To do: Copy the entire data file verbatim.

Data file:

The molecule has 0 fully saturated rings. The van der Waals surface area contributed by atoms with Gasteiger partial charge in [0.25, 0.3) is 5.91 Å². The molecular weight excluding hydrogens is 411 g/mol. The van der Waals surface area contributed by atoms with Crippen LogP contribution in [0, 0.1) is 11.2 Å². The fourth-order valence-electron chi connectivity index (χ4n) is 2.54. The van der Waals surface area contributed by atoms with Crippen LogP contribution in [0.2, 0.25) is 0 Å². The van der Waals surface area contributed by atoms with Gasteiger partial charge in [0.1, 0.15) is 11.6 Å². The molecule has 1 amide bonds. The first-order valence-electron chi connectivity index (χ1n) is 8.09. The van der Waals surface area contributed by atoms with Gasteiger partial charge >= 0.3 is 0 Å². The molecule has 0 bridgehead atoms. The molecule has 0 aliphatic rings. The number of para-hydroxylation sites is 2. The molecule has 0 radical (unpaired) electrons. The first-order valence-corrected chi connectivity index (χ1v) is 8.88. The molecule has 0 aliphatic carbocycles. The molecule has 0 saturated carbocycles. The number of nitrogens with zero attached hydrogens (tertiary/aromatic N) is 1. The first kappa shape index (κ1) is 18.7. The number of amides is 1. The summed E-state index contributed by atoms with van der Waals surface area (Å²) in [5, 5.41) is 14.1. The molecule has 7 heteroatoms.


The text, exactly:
The molecule has 0 fully saturated rings. The van der Waals surface area contributed by atoms with Gasteiger partial charge in [0.25, 0.3) is 5.91 Å². The molecular weight excluding hydrogens is 411 g/mol. The van der Waals surface area contributed by atoms with Crippen LogP contribution in [0, 0.1) is 11.2 Å². The fourth-order valence-electron chi connectivity index (χ4n) is 2.54. The van der Waals surface area contributed by atoms with Crippen LogP contribution in [0.2, 0.25) is 0 Å². The van der Waals surface area contributed by atoms with Gasteiger partial charge in [0.1, 0.15) is 11.6 Å². The molecule has 1 amide bonds. The first-order valence-electron chi connectivity index (χ1n) is 8.09. The van der Waals surface area contributed by atoms with Gasteiger partial charge >= 0.3 is 0 Å². The molecule has 0 bridgehead atoms. The molecule has 0 aliphatic rings. The number of para-hydroxylation sites is 2. The molecule has 0 radical (unpaired) electrons. The first-order valence-corrected chi connectivity index (χ1v) is 8.88. The molecule has 0 aliphatic carbocycles. The molecule has 0 saturated carbocycles. The number of nitrogens with zero attached hydrogens (tertiary/aromatic N) is 1. The first kappa shape index (κ1) is 18.7. The number of amides is 1. The summed E-state index contributed by atoms with van der Waals surface area (Å²) in [5, 5.41) is 14.1. The molecule has 7 heteroatoms.